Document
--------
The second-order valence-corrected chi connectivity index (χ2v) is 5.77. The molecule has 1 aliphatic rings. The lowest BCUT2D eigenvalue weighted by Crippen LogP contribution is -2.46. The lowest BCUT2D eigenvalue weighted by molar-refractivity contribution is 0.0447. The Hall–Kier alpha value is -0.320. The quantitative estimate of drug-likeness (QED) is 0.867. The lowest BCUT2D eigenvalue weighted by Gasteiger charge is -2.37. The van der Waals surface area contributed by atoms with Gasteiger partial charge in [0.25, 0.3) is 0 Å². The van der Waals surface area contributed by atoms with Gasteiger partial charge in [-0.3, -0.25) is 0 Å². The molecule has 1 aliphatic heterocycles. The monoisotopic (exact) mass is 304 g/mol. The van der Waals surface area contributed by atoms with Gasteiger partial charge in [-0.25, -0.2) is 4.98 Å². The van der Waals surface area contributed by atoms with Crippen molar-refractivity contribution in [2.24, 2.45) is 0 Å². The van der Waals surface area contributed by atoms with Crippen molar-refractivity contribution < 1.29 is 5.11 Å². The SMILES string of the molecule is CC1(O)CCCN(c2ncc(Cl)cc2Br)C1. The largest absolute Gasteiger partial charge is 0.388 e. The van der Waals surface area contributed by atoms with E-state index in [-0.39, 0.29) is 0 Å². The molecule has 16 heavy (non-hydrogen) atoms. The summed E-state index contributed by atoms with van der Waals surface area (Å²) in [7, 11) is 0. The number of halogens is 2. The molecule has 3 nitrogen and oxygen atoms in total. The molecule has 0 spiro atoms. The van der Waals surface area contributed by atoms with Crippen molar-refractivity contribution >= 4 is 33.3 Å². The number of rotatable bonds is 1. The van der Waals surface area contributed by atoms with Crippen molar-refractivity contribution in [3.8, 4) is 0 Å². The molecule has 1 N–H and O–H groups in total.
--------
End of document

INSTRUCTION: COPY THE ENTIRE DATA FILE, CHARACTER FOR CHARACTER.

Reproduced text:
The second-order valence-corrected chi connectivity index (χ2v) is 5.77. The molecule has 1 aliphatic rings. The lowest BCUT2D eigenvalue weighted by Crippen LogP contribution is -2.46. The lowest BCUT2D eigenvalue weighted by molar-refractivity contribution is 0.0447. The Hall–Kier alpha value is -0.320. The quantitative estimate of drug-likeness (QED) is 0.867. The lowest BCUT2D eigenvalue weighted by Gasteiger charge is -2.37. The van der Waals surface area contributed by atoms with Gasteiger partial charge in [0.25, 0.3) is 0 Å². The van der Waals surface area contributed by atoms with Gasteiger partial charge in [-0.3, -0.25) is 0 Å². The molecule has 1 aliphatic heterocycles. The monoisotopic (exact) mass is 304 g/mol. The van der Waals surface area contributed by atoms with Gasteiger partial charge in [-0.25, -0.2) is 4.98 Å². The van der Waals surface area contributed by atoms with Crippen molar-refractivity contribution in [2.24, 2.45) is 0 Å². The van der Waals surface area contributed by atoms with Crippen molar-refractivity contribution < 1.29 is 5.11 Å². The SMILES string of the molecule is CC1(O)CCCN(c2ncc(Cl)cc2Br)C1. The largest absolute Gasteiger partial charge is 0.388 e. The van der Waals surface area contributed by atoms with E-state index in [-0.39, 0.29) is 0 Å². The molecule has 16 heavy (non-hydrogen) atoms. The summed E-state index contributed by atoms with van der Waals surface area (Å²) in [7, 11) is 0. The number of halogens is 2. The molecule has 3 nitrogen and oxygen atoms in total. The molecule has 0 spiro atoms. The van der Waals surface area contributed by atoms with Crippen molar-refractivity contribution >= 4 is 33.3 Å². The number of rotatable bonds is 1. The van der Waals surface area contributed by atoms with Crippen molar-refractivity contribution in [3.8, 4) is 0 Å². The molecule has 1 N–H and O–H groups in total.